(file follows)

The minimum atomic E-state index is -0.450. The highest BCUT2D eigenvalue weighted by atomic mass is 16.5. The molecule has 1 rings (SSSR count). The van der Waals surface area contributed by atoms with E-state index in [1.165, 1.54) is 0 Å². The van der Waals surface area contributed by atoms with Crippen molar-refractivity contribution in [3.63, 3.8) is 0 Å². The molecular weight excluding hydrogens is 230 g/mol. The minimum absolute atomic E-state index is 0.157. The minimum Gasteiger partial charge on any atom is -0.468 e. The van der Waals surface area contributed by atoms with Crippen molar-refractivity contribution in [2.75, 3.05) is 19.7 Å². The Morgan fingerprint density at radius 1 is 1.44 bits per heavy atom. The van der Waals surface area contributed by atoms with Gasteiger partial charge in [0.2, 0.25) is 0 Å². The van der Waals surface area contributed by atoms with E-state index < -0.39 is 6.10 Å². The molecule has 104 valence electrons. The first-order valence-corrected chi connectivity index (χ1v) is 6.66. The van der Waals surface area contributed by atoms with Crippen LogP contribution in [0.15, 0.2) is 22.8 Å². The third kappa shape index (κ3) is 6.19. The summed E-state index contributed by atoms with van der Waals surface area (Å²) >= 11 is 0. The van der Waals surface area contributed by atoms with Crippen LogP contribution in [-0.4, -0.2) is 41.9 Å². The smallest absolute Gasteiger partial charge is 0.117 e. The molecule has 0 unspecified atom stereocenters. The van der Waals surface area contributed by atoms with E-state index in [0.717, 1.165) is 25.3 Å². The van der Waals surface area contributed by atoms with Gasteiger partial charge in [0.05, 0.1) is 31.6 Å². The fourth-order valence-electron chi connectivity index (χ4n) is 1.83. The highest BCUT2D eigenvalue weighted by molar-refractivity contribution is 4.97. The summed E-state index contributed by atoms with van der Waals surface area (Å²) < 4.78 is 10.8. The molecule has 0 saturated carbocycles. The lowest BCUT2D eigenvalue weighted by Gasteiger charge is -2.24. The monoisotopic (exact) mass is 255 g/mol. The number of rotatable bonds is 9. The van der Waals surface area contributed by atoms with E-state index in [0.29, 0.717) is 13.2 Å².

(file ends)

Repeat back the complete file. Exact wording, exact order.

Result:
The minimum atomic E-state index is -0.450. The highest BCUT2D eigenvalue weighted by atomic mass is 16.5. The molecule has 1 rings (SSSR count). The van der Waals surface area contributed by atoms with E-state index in [1.165, 1.54) is 0 Å². The van der Waals surface area contributed by atoms with Crippen molar-refractivity contribution in [3.63, 3.8) is 0 Å². The molecular weight excluding hydrogens is 230 g/mol. The minimum absolute atomic E-state index is 0.157. The minimum Gasteiger partial charge on any atom is -0.468 e. The van der Waals surface area contributed by atoms with Crippen molar-refractivity contribution in [2.75, 3.05) is 19.7 Å². The Morgan fingerprint density at radius 1 is 1.44 bits per heavy atom. The van der Waals surface area contributed by atoms with Gasteiger partial charge in [0.2, 0.25) is 0 Å². The van der Waals surface area contributed by atoms with E-state index < -0.39 is 6.10 Å². The molecule has 104 valence electrons. The first-order valence-corrected chi connectivity index (χ1v) is 6.66. The van der Waals surface area contributed by atoms with Crippen LogP contribution in [0.15, 0.2) is 22.8 Å². The third kappa shape index (κ3) is 6.19. The summed E-state index contributed by atoms with van der Waals surface area (Å²) >= 11 is 0. The van der Waals surface area contributed by atoms with Crippen LogP contribution in [-0.4, -0.2) is 41.9 Å². The smallest absolute Gasteiger partial charge is 0.117 e. The molecule has 0 unspecified atom stereocenters. The van der Waals surface area contributed by atoms with E-state index in [0.717, 1.165) is 25.3 Å². The van der Waals surface area contributed by atoms with Gasteiger partial charge in [0.05, 0.1) is 31.6 Å². The fourth-order valence-electron chi connectivity index (χ4n) is 1.83. The highest BCUT2D eigenvalue weighted by molar-refractivity contribution is 4.97. The summed E-state index contributed by atoms with van der Waals surface area (Å²) < 4.78 is 10.8. The molecule has 0 saturated carbocycles. The lowest BCUT2D eigenvalue weighted by Gasteiger charge is -2.24. The monoisotopic (exact) mass is 255 g/mol. The number of rotatable bonds is 9. The van der Waals surface area contributed by atoms with E-state index in [0.29, 0.717) is 13.2 Å².